When I found out he had two weeks to live, I didn’t go see him. Not that I don’t know what to say; I’ve had training in dealing with bereavement and grief and death.
I should have gone. But one time I thought about it, I felt like I didn’t know him well enough to matter. Another time, I let the unorthodox family situation stop me; wasn’t sure who’d be there and how they’d be feeling or acting. Another time, I felt overwhelmed because though we weren’t close, I’d thought we would be; he was a good guy, smart, good conversationalist, sense of humor.
Talked myself into it. Excused myself out of it. Talked myself into it. Waited too long.
In the end I just waited too long to do the right thing.
They say heroes dash into burning buildings or flaming cars to rescue people without thinking. They act before they have a chance to get scared. My first impulse when I heard was, I have to go see him.
But I gave myself time to think, and I kept thinking until it was too late.
She’d made it clear that I was working on her stories now, taking food from her imaginary future children’s mouths. She’d also volunteered that she was seeing someone so I needn’t bother asking her out. If that was supposed to pique my interest, it hadn’t. We’d gotten off on all the wrong feet.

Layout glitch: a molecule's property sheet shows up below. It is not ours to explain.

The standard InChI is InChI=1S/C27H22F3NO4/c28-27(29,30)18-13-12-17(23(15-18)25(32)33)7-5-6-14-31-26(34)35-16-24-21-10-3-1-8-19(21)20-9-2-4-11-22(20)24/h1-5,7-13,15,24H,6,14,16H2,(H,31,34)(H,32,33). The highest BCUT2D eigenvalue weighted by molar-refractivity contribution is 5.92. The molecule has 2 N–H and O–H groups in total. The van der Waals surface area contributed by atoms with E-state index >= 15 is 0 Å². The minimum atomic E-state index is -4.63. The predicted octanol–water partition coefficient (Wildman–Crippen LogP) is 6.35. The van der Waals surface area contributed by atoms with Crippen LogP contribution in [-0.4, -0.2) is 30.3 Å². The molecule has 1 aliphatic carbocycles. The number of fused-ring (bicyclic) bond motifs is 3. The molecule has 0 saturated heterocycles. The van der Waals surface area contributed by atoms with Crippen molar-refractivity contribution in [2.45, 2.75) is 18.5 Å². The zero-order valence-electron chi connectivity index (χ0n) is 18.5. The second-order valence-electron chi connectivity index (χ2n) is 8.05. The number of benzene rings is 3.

Before I could open my mouth she spun around in her swivel chair.
“I never meant to get you fired, Jesse. I just told Greg that stuff so he’d move you back to accounting. Not fired.” Her hands waved like she was washing them. How delightfully symbolic.
“Dunno what you’re talking about. Greg never mentioned whatever it was. It’s about money, and I’ve seen it coming since I made the switch. Accounting, remember? We know where the money is. And, uh, isn’t.”
She washed a little more. “Okay.” Her chair forced her around to face her computer. “Greg didn’t say anything?”
What a hatchet job she’d tried to pull, if she was this worried. Let her worry.
This is an excerpt from That She is Made of Truth To read the whole story, get your copy at Amazon.